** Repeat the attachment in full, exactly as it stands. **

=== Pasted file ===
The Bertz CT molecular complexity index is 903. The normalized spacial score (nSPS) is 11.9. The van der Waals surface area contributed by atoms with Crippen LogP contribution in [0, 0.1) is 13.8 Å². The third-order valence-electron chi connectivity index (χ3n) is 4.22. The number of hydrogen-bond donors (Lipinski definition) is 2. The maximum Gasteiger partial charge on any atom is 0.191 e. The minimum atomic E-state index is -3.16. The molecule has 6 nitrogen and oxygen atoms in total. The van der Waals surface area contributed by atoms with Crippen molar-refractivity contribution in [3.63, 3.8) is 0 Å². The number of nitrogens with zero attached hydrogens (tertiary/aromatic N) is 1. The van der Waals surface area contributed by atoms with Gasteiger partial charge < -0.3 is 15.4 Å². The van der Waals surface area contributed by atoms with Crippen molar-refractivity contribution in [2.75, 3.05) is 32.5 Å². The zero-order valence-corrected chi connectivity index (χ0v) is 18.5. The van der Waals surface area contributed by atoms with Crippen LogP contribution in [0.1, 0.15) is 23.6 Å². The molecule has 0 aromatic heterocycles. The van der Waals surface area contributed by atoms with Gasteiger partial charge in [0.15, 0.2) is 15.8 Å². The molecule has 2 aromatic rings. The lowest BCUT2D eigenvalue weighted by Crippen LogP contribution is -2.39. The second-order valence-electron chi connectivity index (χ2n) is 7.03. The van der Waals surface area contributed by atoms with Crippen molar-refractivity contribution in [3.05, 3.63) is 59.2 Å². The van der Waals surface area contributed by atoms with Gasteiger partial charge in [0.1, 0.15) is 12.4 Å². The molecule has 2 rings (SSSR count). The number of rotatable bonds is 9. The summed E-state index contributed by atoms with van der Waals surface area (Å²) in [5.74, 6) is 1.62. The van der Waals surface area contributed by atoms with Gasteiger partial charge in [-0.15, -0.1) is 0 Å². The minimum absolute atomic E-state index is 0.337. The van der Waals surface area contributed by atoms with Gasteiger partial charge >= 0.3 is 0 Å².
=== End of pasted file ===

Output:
The Bertz CT molecular complexity index is 903. The normalized spacial score (nSPS) is 11.9. The van der Waals surface area contributed by atoms with Crippen LogP contribution in [0, 0.1) is 13.8 Å². The third-order valence-electron chi connectivity index (χ3n) is 4.22. The number of hydrogen-bond donors (Lipinski definition) is 2. The maximum Gasteiger partial charge on any atom is 0.191 e. The minimum atomic E-state index is -3.16. The molecule has 6 nitrogen and oxygen atoms in total. The van der Waals surface area contributed by atoms with Crippen molar-refractivity contribution in [3.63, 3.8) is 0 Å². The number of nitrogens with zero attached hydrogens (tertiary/aromatic N) is 1. The van der Waals surface area contributed by atoms with Gasteiger partial charge < -0.3 is 15.4 Å². The van der Waals surface area contributed by atoms with Crippen molar-refractivity contribution in [2.75, 3.05) is 32.5 Å². The zero-order valence-corrected chi connectivity index (χ0v) is 18.5. The van der Waals surface area contributed by atoms with Crippen LogP contribution in [0.1, 0.15) is 23.6 Å². The molecule has 0 aromatic heterocycles. The van der Waals surface area contributed by atoms with Gasteiger partial charge in [0.15, 0.2) is 15.8 Å². The molecule has 2 aromatic rings. The lowest BCUT2D eigenvalue weighted by Crippen LogP contribution is -2.39. The second-order valence-electron chi connectivity index (χ2n) is 7.03. The van der Waals surface area contributed by atoms with Crippen molar-refractivity contribution in [3.05, 3.63) is 59.2 Å². The van der Waals surface area contributed by atoms with Gasteiger partial charge in [0.1, 0.15) is 12.4 Å². The molecule has 2 rings (SSSR count). The number of rotatable bonds is 9. The summed E-state index contributed by atoms with van der Waals surface area (Å²) in [5.74, 6) is 1.62. The van der Waals surface area contributed by atoms with Gasteiger partial charge in [-0.15, -0.1) is 0 Å². The minimum absolute atomic E-state index is 0.337. The van der Waals surface area contributed by atoms with Gasteiger partial charge >= 0.3 is 0 Å².